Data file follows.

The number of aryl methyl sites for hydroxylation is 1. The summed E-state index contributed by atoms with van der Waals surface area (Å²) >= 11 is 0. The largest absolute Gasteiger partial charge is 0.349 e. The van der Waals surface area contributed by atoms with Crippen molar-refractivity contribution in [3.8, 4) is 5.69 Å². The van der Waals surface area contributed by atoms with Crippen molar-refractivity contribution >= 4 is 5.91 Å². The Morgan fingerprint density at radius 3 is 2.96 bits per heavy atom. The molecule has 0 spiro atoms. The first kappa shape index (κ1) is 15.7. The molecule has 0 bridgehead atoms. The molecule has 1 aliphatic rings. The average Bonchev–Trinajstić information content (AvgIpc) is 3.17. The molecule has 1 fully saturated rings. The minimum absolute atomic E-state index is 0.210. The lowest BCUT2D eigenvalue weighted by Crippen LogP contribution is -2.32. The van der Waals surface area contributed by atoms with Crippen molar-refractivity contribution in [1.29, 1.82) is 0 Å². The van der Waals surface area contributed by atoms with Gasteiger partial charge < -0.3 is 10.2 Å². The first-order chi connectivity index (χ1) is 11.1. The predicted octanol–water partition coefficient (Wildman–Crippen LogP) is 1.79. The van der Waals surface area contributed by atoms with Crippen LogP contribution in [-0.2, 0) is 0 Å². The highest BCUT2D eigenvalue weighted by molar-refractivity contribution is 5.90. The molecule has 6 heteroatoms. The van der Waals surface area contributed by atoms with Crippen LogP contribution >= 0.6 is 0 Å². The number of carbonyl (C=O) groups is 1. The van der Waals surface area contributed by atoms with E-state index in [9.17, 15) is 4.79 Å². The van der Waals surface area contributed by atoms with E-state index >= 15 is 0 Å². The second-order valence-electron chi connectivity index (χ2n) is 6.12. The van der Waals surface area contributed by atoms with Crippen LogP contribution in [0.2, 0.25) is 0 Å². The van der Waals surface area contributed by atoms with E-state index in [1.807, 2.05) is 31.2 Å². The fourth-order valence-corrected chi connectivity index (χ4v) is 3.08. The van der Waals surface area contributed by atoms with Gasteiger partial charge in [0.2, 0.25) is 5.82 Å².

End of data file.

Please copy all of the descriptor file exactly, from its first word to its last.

The number of aryl methyl sites for hydroxylation is 1. The summed E-state index contributed by atoms with van der Waals surface area (Å²) >= 11 is 0. The largest absolute Gasteiger partial charge is 0.349 e. The van der Waals surface area contributed by atoms with Crippen molar-refractivity contribution in [3.8, 4) is 5.69 Å². The van der Waals surface area contributed by atoms with Crippen molar-refractivity contribution >= 4 is 5.91 Å². The Morgan fingerprint density at radius 3 is 2.96 bits per heavy atom. The molecule has 0 spiro atoms. The first kappa shape index (κ1) is 15.7. The molecule has 0 bridgehead atoms. The molecule has 1 aliphatic rings. The average Bonchev–Trinajstić information content (AvgIpc) is 3.17. The molecule has 1 fully saturated rings. The minimum absolute atomic E-state index is 0.210. The lowest BCUT2D eigenvalue weighted by Crippen LogP contribution is -2.32. The van der Waals surface area contributed by atoms with Crippen molar-refractivity contribution in [1.29, 1.82) is 0 Å². The van der Waals surface area contributed by atoms with Gasteiger partial charge < -0.3 is 10.2 Å². The first-order chi connectivity index (χ1) is 11.1. The predicted octanol–water partition coefficient (Wildman–Crippen LogP) is 1.79. The van der Waals surface area contributed by atoms with Crippen LogP contribution in [-0.2, 0) is 0 Å². The highest BCUT2D eigenvalue weighted by molar-refractivity contribution is 5.90. The molecule has 6 heteroatoms. The van der Waals surface area contributed by atoms with Crippen LogP contribution >= 0.6 is 0 Å². The number of carbonyl (C=O) groups is 1. The van der Waals surface area contributed by atoms with E-state index in [9.17, 15) is 4.79 Å². The van der Waals surface area contributed by atoms with E-state index >= 15 is 0 Å². The second-order valence-electron chi connectivity index (χ2n) is 6.12. The van der Waals surface area contributed by atoms with Crippen LogP contribution in [0.2, 0.25) is 0 Å². The van der Waals surface area contributed by atoms with E-state index in [1.807, 2.05) is 31.2 Å². The fourth-order valence-corrected chi connectivity index (χ4v) is 3.08. The van der Waals surface area contributed by atoms with Gasteiger partial charge in [0.2, 0.25) is 5.82 Å².